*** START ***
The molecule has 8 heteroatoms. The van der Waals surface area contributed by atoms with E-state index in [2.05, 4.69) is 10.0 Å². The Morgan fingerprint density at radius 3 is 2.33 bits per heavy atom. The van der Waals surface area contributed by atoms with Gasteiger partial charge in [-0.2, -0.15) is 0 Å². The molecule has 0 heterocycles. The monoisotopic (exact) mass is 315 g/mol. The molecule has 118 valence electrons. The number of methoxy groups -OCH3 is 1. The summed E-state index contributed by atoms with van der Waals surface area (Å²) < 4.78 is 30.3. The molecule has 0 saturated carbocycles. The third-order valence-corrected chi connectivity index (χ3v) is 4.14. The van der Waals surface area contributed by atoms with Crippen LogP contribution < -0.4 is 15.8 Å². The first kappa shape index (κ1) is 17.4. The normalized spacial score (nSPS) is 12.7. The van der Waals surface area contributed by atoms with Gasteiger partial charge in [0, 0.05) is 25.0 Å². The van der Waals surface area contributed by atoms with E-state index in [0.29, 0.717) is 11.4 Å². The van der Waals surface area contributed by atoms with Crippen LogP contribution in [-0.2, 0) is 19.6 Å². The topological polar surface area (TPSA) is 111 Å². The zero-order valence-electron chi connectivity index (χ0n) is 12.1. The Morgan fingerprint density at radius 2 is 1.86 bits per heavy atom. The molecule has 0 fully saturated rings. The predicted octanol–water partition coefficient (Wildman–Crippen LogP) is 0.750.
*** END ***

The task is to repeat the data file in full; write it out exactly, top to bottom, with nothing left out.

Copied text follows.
The molecule has 8 heteroatoms. The van der Waals surface area contributed by atoms with E-state index in [2.05, 4.69) is 10.0 Å². The Morgan fingerprint density at radius 3 is 2.33 bits per heavy atom. The van der Waals surface area contributed by atoms with Gasteiger partial charge in [-0.2, -0.15) is 0 Å². The molecule has 0 heterocycles. The monoisotopic (exact) mass is 315 g/mol. The molecule has 118 valence electrons. The number of methoxy groups -OCH3 is 1. The summed E-state index contributed by atoms with van der Waals surface area (Å²) < 4.78 is 30.3. The molecule has 0 saturated carbocycles. The third-order valence-corrected chi connectivity index (χ3v) is 4.14. The van der Waals surface area contributed by atoms with Crippen LogP contribution < -0.4 is 15.8 Å². The first kappa shape index (κ1) is 17.4. The normalized spacial score (nSPS) is 12.7. The van der Waals surface area contributed by atoms with Gasteiger partial charge in [0, 0.05) is 25.0 Å². The van der Waals surface area contributed by atoms with E-state index in [0.29, 0.717) is 11.4 Å². The van der Waals surface area contributed by atoms with Crippen LogP contribution in [-0.2, 0) is 19.6 Å². The topological polar surface area (TPSA) is 111 Å². The zero-order valence-electron chi connectivity index (χ0n) is 12.1. The Morgan fingerprint density at radius 2 is 1.86 bits per heavy atom. The molecule has 0 fully saturated rings. The predicted octanol–water partition coefficient (Wildman–Crippen LogP) is 0.750.